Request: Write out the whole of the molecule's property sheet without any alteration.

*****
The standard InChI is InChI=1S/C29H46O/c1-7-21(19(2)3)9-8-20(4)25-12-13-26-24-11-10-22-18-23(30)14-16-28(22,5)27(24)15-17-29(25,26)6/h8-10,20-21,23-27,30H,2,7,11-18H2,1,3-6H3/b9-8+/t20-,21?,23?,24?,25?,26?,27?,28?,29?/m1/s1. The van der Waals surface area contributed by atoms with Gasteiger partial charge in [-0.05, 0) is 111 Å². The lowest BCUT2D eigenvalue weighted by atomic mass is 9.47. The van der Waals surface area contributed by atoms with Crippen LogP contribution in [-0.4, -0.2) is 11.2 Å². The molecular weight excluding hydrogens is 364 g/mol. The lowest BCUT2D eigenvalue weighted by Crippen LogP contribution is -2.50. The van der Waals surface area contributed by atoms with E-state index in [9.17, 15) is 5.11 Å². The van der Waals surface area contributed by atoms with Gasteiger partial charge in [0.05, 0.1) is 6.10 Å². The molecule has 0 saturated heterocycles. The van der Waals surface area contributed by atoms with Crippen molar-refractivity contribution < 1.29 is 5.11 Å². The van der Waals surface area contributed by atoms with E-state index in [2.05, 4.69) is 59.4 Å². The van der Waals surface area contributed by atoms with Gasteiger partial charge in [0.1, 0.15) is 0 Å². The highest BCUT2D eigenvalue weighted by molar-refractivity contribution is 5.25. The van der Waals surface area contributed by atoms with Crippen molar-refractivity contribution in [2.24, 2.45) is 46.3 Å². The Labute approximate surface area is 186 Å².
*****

The standard InChI is InChI=1S/C29H46O/c1-7-21(19(2)3)9-8-20(4)25-12-13-26-24-11-10-22-18-23(30)14-16-28(22,5)27(24)15-17-29(25,26)6/h8-10,20-21,23-27,30H,2,7,11-18H2,1,3-6H3/b9-8+/t20-,21?,23?,24?,25?,26?,27?,28?,29?/m1/s1. The van der Waals surface area contributed by atoms with Gasteiger partial charge in [-0.05, 0) is 111 Å². The lowest BCUT2D eigenvalue weighted by atomic mass is 9.47. The van der Waals surface area contributed by atoms with Crippen LogP contribution in [-0.4, -0.2) is 11.2 Å². The molecular weight excluding hydrogens is 364 g/mol. The lowest BCUT2D eigenvalue weighted by Crippen LogP contribution is -2.50. The van der Waals surface area contributed by atoms with E-state index in [9.17, 15) is 5.11 Å². The van der Waals surface area contributed by atoms with Gasteiger partial charge in [0.05, 0.1) is 6.10 Å². The molecule has 0 saturated heterocycles. The van der Waals surface area contributed by atoms with Crippen molar-refractivity contribution < 1.29 is 5.11 Å². The van der Waals surface area contributed by atoms with E-state index in [2.05, 4.69) is 59.4 Å². The van der Waals surface area contributed by atoms with Gasteiger partial charge in [0.1, 0.15) is 0 Å². The highest BCUT2D eigenvalue weighted by molar-refractivity contribution is 5.25. The van der Waals surface area contributed by atoms with Crippen molar-refractivity contribution in [2.24, 2.45) is 46.3 Å². The Labute approximate surface area is 186 Å².